There are many reasons that I am anti-capitalism but the effects of classism inherent in capitalist societies are my biggest gripes. Lately, the effects of classism have been painfully apparent in my own life. The most significant situations have come out of my hasty return to work 6 weeks after my daughter's birth.
I didn't really have a choice. We weren't (and still aren't) able to make our rent every month. It is by God's grace that we have kept food in our stomachs. Many of our bills are going unpaid and with child support and taxes being garnished from O'Neil's check (the result of choosing food and shelter over other bills) there was little left for us to work with. Even our oil company has held all oil shipments due to a residual bill from last season.
So, on October 6th when Kenisha was 6 weeks and 1 day old, I put on my uniform and cried as I kissed my baby goodbye for the next 7 hours. That was the first time I'd been separated from her for more than a half hour since her birth. She wasn't even fully adjusted to taking breast milk from the bottle. I had no choice. She would not like the abrupt change anymore than I did but the alternative was for us to face an eventual eviction. We may still be evicted but at least we are doing all that we possibly can to prevent that from happening.
As I cut through the mall on my way to work the morning of my return, I saw mothers and their young children in strollers exercising in a circle near the escalator. I physically felt a stab in my heart as I watch these mom's playing with their babies as they worked on returning their abs to their pre-pregnancy state (or possibly better). Why do their babies deserve to have their mother's with them? Why does my baby deserve to be at home sucking from an unfamiliar plastic nipple and wondering why her mother isn't there to nurse and comfort her?
If you remove class and money from the equation, what have those mother's done to make them more worthy of spending this time with their children than me?
My return to work has been hard and little gains have been made financially since my return to work. I am not making enough to cover the difference the garnishes made in my partner's pay. I am not making enough to pay a babysitter to watch Kenisha while I work. I'm struggling with the fact that once my mother-in-law leaves I may quite possibly have to quite work to stay with the baby since childcare is out of our financial reach.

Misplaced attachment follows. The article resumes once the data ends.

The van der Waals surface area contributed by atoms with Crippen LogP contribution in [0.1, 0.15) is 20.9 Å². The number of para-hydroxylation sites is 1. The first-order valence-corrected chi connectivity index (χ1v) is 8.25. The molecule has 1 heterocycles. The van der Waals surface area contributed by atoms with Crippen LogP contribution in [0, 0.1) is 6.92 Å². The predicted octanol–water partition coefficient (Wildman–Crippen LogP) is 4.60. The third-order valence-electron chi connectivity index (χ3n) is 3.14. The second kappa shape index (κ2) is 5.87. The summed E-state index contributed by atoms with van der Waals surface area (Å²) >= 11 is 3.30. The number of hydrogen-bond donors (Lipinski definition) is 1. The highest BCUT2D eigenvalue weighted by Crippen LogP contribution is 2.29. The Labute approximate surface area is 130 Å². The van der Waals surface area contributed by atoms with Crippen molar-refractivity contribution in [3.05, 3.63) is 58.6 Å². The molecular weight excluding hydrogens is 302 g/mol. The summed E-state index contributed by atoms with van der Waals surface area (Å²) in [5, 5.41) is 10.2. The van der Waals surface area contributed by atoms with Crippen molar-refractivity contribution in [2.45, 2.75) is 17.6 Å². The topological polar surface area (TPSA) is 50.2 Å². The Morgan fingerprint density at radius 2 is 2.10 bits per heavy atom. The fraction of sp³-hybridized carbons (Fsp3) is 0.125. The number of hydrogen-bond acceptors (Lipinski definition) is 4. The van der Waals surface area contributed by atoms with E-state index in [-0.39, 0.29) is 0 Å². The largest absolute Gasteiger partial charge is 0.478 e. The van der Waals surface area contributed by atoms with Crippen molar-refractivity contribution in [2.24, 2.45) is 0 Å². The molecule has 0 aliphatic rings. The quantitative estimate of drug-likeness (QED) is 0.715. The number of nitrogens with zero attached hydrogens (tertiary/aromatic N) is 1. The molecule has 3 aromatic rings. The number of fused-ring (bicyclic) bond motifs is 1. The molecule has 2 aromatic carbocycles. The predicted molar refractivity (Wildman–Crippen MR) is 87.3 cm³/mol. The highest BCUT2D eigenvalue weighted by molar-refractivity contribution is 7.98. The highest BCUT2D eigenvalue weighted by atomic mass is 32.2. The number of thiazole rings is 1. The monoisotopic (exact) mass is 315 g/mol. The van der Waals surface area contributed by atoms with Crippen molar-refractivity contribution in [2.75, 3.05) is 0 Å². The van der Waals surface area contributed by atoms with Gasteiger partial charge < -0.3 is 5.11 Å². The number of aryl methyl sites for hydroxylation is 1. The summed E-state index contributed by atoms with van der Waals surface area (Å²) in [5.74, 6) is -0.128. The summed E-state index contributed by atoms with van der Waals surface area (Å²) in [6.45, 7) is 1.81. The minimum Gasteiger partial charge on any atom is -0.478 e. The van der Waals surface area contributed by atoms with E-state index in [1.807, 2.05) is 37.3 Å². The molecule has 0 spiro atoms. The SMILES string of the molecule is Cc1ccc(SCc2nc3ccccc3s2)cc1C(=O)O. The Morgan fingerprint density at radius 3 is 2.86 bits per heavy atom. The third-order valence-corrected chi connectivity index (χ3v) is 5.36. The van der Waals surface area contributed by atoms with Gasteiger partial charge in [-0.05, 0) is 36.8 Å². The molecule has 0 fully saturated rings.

The two pictures below are of the place at work where I express breast milk before I start taking tables. I can't begin to state the number of problems with this arrangement. The most poignant of all being that I am preparing my baby's food in a public restroom. What makes my child deserve to have her meals prepared in a bathroom, while other's have their meals prepared in shiny clean kitchens? There are no logical ways to answer these questions. The only answer is that I'm working class in a society in which only the upper class is entitled to the protections and privileges that all humans deserve.
As I walked through the mall, I watched the stroller strides moms assemble once again as I was on my way to orientation for yet another retail job. I had to leave my daughter without feeding her fully in order to catch the bus on time. I'd be hard pressed to say I wasn't depressed this morning. I am quite close to tears. These women with their children work to keep themselves fit while spending time with their children. I have to leave my baby girl at home for a second service oriented job that pays very little. I'm still trying to figure out why I am here. It's going to cost me more in childcare than I actually make once my mother-in-law goes home.
The stroller strides moms are now singing "the wheels on the bus" as they exercise with their resistance bands. They are completely oblivious of my existence; comfortable in their happy bubble where no one worries about how to buy groceries or if the rent will be paid this month.
Classist oblivion is certainly a luxury available only to the upper class. I believe that this that the choice to employ such a luxury is just that: a choice. With every other news story reporting on something recession related, these women must be aware of the toll this financial crisis is taking on those less fortunate than themselves. So what does it mean that despite the fact that many are being forced to make choices between shelter and food, the upper class spends the equivalent of a week's worth of groceries to exercising in a group in the mall (where many people walk for exercise for free). They are certainly supporting and flaunting their own superiority.
How do we, as feminists and as parents, work to end this oblivion? How do we get people of the upper classes to see us? And when they really do see us how do we get them to understand our trails? More importantly, (and certainly the most difficult task) how do we get them to care once they see and understand?